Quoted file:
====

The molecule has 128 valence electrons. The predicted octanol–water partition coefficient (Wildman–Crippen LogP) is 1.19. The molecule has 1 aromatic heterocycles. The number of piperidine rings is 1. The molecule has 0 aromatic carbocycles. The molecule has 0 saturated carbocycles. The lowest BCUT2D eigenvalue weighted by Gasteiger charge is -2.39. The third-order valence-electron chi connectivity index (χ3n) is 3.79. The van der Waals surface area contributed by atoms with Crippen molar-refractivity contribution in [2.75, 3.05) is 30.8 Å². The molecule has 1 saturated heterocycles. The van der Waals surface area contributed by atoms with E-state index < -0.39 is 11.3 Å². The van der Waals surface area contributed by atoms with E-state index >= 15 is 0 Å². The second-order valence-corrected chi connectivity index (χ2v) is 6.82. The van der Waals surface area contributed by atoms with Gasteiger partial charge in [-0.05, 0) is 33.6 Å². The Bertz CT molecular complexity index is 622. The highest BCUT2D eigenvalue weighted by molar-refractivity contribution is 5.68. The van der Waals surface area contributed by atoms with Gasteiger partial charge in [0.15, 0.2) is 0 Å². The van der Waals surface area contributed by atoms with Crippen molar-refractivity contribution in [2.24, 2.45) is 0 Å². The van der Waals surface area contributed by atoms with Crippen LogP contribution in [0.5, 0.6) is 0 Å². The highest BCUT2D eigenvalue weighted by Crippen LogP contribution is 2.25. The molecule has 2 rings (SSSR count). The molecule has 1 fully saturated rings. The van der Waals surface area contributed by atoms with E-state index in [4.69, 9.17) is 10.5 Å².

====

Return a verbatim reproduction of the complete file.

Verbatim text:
The molecule has 128 valence electrons. The predicted octanol–water partition coefficient (Wildman–Crippen LogP) is 1.19. The molecule has 1 aromatic heterocycles. The number of piperidine rings is 1. The molecule has 0 aromatic carbocycles. The molecule has 0 saturated carbocycles. The lowest BCUT2D eigenvalue weighted by Gasteiger charge is -2.39. The third-order valence-electron chi connectivity index (χ3n) is 3.79. The van der Waals surface area contributed by atoms with Crippen molar-refractivity contribution in [2.75, 3.05) is 30.8 Å². The molecule has 1 saturated heterocycles. The van der Waals surface area contributed by atoms with E-state index < -0.39 is 11.3 Å². The van der Waals surface area contributed by atoms with E-state index >= 15 is 0 Å². The second-order valence-corrected chi connectivity index (χ2v) is 6.82. The van der Waals surface area contributed by atoms with Gasteiger partial charge in [-0.05, 0) is 33.6 Å². The Bertz CT molecular complexity index is 622. The highest BCUT2D eigenvalue weighted by molar-refractivity contribution is 5.68. The van der Waals surface area contributed by atoms with Gasteiger partial charge in [0.15, 0.2) is 0 Å². The van der Waals surface area contributed by atoms with Crippen molar-refractivity contribution in [2.24, 2.45) is 0 Å². The van der Waals surface area contributed by atoms with Crippen LogP contribution in [0.5, 0.6) is 0 Å². The highest BCUT2D eigenvalue weighted by Crippen LogP contribution is 2.25. The molecule has 2 rings (SSSR count). The molecule has 1 fully saturated rings. The van der Waals surface area contributed by atoms with E-state index in [4.69, 9.17) is 10.5 Å².